Have You Or a Loved One Suffered Complications Following an Operation Involving the da Vinci Robotic Surgical System?
The medical device lawyers of the Stampfle Law Firm are opening their doors to patients who that may have been injured by the da Vinci Robotic Surgical System from Intuitive Surgical. A recent surge in the number of adverse effects reported in association with the device has prompted the Food and Drug Administration to take a look at the item’s safety and efficacy, and we want to hear from patients who may have suffered an injury during a procedure involving the da Vinci
The rise in the number of incidents comes with an attendant rise in popularity. An investigation by ABC News showed that 367,000 procedures involving the da Vinci were carried out in 2012, a jump of 253,000 from four years prior. The devices are prevalent in hospitals across the country, with an estimated 1,400 facilities having at least one da Vinci on hand, meaning that about 25% of American hospitals use the device.
The intensive marketing and promotion of the system belies a lack of research into whether or not the devices are anymore effective or safe than a procedure carried out by human hands. The da Vinci allows a surgeon to manipulate the device from a master control console, with the thought being that the robot affords exacting control on surgical instruments and maneuvers and even reduces the chance that a severe bleeding event will take place.
New research and the filing of incident reports cast the devices in a new light. Since the beginning of 2012, 500 reports have been filed detailing instances of complications, although it should be noted that Intuitive Surgical was responsible for filling out many of those and some are duplicates. It is also believed that many incidents associated with the device have not been reported.
Just what kinds of potentially hazardous situations have occurred? One man allegedly suffered a colon perforation in the midst of a prostate surgery, while another person had their tissue grabbed by the da Vinci. Doctors reported that the robotic arm refused to let go, requiring overseers to initiate a shutdown of the device. One woman reportedly suffered a blow to the face by one of the robotic arms.
Some incidents have had serious consequences to the patients involved. Five fatalities can be found within the aforementioned reports from 2012 onward, including one in which a woman died after the robotic arm cut a blood vessel.
The da Vinci has been approved for a number of procedures, including gynecologic, thoracoscopic, and gallbladder surgery, as well as a number of other soft tissue operations.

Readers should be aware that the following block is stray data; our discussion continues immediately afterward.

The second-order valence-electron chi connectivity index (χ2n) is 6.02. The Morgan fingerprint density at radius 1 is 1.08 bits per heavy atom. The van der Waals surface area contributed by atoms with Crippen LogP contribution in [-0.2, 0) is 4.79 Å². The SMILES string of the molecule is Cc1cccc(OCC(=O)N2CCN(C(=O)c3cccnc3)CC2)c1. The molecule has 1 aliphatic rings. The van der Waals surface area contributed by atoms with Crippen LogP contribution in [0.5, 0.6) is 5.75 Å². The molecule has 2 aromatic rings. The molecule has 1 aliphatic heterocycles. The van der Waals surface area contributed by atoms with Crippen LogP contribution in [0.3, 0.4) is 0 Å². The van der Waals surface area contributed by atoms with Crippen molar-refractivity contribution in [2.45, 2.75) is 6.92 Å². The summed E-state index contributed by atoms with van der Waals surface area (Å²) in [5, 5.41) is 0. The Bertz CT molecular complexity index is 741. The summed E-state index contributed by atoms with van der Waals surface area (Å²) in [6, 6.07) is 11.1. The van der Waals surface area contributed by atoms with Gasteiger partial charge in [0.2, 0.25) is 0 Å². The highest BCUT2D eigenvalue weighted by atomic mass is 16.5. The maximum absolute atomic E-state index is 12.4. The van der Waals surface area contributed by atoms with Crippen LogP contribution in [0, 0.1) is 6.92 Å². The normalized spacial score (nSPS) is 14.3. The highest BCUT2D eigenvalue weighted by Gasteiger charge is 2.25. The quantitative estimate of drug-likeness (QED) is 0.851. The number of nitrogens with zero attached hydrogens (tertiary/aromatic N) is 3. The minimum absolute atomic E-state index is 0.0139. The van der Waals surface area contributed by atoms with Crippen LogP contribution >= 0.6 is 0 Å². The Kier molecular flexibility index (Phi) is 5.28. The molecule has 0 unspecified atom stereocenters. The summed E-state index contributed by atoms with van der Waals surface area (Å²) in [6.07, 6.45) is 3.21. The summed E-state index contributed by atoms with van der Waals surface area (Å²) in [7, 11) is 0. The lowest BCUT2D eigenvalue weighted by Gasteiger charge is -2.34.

The training being provided by the manufacturer to surgeons is not nearly as extensive as the training Intuitive Surgical indicated it would provide when market approval was sought from the FDA. Although the company is providing some training on the robot, it is suggested that the training is designed to give the surgeon the belief that he or she is adequately prepared to begin performing surgeries with the device when much more extensive training should be provided.
This suggests that some surgeons may be jumping the gun in terms of their readiness to safely operate the da Vinci. In 2010, the New England Journal of Medicine featured an article that suggested 150 or so operations have to be carried out before a surgeon is fully capable of operating the device.
Lawsuits have already been filed, and many of them focus on the training of the surgeon involved in the injurious operation. Recently, a jury awarded $7.5 million to the family of a Chicago man who died following an operation involving the da Vinci. The lawsuit claimed that a lack of training led the da Vinci robot to puncture the man’s intestines, at which point a fatal infection developed. It was argued that the nature of the surgery did not dictate the usage of the da Vinci and that a doctor involved in the procedure had never before used a robot in an operation.
Patients should make themselves aware of some of the typical injuries faced by those who have had a da Vinci operation go awry:
If you have experienced these or any other injury in association with an operation involving the da Vinci Robotic Surgical System, the Stampfle Law Firm wants to hear from you. Whether your injury stems from a lack of surgeon training or a defect in the device itself, you may be entitled to compensation. The same applies to if you’ve lost a loved one because of such an operation.
Our defective medical device lawyers are waiting to hear from you, so call today to take advantage of our free consultation service. We can help you get a better handle on the situation so that you know your options moving forward.